In case you haven’t heard, Phasmophobia has quickly become the surprise horror game of 2020 as well as the unexpected darling of the ever-evolving streaming scene.
What is Phasmophobia? It’s a 4 player co-op game that sees you and three friends (or whoever is available) hunt down ghosts across various haunted locations. It’s essentially every ghost hunting show you’ve ever become strangely addicted to, but the very important twist is that the ghosts are both real and the source of some of the most effective scares that we’ve seen in years.
On the surface, Phasmophobia probably doesn’t sound like the kind of game that would have to worry about hackers. That’s more of a Call of Duty thing. However, recent reports from Phasmophobia‘s growing fanbase reveal that hackers are not only very real but are interfering with the game in ways that are downright horrifying. Don’t believe us? Just check out some of these clips of Phasmophobia hackers in action (NSFW language in clips):
If you’re wondering what the hell is happening in those videos, you’re asking the right question. Those bizarre occurrences may look like glitches, but they’re actually the work of hackers who are invading people’s games and manipulating them in ways that are as unexpected as they are unwelcome.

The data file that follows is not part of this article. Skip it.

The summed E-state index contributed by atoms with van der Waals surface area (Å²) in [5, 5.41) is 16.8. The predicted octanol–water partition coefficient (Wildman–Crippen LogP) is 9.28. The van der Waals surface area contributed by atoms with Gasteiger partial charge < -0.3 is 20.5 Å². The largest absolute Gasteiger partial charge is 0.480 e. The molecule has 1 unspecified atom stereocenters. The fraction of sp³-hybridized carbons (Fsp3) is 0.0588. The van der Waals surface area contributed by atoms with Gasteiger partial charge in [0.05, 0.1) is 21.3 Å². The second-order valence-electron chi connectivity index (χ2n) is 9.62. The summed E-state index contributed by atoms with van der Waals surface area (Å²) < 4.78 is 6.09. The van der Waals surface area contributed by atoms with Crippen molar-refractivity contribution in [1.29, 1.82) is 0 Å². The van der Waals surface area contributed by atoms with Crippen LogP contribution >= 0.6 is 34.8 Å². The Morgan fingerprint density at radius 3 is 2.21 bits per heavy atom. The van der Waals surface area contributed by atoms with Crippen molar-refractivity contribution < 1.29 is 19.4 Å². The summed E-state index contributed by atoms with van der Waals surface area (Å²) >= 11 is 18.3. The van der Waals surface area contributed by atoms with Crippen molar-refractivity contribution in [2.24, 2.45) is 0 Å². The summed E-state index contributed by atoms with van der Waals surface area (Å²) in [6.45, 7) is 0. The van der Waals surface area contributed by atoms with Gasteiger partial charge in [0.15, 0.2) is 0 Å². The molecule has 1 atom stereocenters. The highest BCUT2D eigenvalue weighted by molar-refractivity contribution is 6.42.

While the extent of these hackers’ abilities isn’t quite clear, we’ve heard reports of everything from otherwise impossible safe room deaths (such as the ones you see above) to an army of demonic bunnies that suddenly invade a room. Phasmophobia‘s intended scares are bad enough, but turning a corner and being greeted by a couple of dozen phantoms that were suddenly spawned in the game by hackers is the kind of experience that will inspire you to remove your headphones, turn off your monitor, and never play the game again.
On the surface, these hacks may not seem like a big deal. After all, some games incorporate Twitch functionality in ways that allow outside participants to manipulate a player’s game. However, there are times when these hacks can crash the game or even kill the player. As some have been quick to point out, these hackers also pose potential problems for streamers that go well-beyond in-game scares.
That’s certainly a fair point. Actually, Phasmophobia developer Kinect Games has already informed players via the studio’s Discord channel that they are “aware that there has been a number of games that have been using third-party tools (cheats) to modify the game.” While they’re working on a long-term solution to this problem, the short-term solutions involve avoiding lobbies that say they have more than four players in them and even just using the beta version of the game (which doesn’t seem to currently be impacted by hackers).
Hackers aside, we highly recommend that you check out Phasmophobia. While there have been similar “hunting” horror games in the past, few are as well-rounded and genuinely effective. Besides, who hasn’t wanted to be a ghost hunter at some point?